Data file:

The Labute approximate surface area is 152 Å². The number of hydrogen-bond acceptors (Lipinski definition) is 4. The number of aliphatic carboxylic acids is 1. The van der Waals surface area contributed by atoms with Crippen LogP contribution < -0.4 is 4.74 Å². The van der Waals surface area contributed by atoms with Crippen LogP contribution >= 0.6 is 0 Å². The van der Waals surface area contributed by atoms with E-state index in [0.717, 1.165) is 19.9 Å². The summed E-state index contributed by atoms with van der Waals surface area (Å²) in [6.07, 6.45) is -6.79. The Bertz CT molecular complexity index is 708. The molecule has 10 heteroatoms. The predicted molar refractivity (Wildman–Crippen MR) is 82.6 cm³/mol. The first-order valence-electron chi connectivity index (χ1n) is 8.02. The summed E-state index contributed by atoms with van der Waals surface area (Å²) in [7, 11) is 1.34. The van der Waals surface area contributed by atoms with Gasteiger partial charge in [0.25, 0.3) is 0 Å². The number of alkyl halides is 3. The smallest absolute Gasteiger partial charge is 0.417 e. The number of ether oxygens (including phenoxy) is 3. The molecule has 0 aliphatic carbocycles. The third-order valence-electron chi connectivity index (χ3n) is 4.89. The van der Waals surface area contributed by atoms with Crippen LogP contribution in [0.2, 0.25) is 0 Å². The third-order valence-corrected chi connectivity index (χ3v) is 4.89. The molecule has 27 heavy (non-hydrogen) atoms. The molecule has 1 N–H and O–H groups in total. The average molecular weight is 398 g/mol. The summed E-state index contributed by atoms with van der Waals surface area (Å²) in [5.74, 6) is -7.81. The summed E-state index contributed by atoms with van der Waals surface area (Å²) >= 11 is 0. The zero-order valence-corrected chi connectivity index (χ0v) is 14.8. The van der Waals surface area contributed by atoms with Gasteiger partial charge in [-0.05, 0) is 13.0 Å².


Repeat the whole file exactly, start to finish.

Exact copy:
The Labute approximate surface area is 152 Å². The number of hydrogen-bond acceptors (Lipinski definition) is 4. The number of aliphatic carboxylic acids is 1. The van der Waals surface area contributed by atoms with Crippen LogP contribution < -0.4 is 4.74 Å². The van der Waals surface area contributed by atoms with Crippen LogP contribution >= 0.6 is 0 Å². The van der Waals surface area contributed by atoms with E-state index in [0.717, 1.165) is 19.9 Å². The summed E-state index contributed by atoms with van der Waals surface area (Å²) in [6.07, 6.45) is -6.79. The Bertz CT molecular complexity index is 708. The molecule has 10 heteroatoms. The predicted molar refractivity (Wildman–Crippen MR) is 82.6 cm³/mol. The first-order valence-electron chi connectivity index (χ1n) is 8.02. The summed E-state index contributed by atoms with van der Waals surface area (Å²) in [7, 11) is 1.34. The van der Waals surface area contributed by atoms with Gasteiger partial charge in [0.25, 0.3) is 0 Å². The number of alkyl halides is 3. The smallest absolute Gasteiger partial charge is 0.417 e. The number of ether oxygens (including phenoxy) is 3. The molecule has 0 aliphatic carbocycles. The third-order valence-electron chi connectivity index (χ3n) is 4.89. The van der Waals surface area contributed by atoms with Crippen LogP contribution in [0.2, 0.25) is 0 Å². The third-order valence-corrected chi connectivity index (χ3v) is 4.89. The molecule has 27 heavy (non-hydrogen) atoms. The molecule has 1 N–H and O–H groups in total. The average molecular weight is 398 g/mol. The summed E-state index contributed by atoms with van der Waals surface area (Å²) in [5.74, 6) is -7.81. The summed E-state index contributed by atoms with van der Waals surface area (Å²) >= 11 is 0. The zero-order valence-corrected chi connectivity index (χ0v) is 14.8. The van der Waals surface area contributed by atoms with Gasteiger partial charge in [-0.05, 0) is 13.0 Å².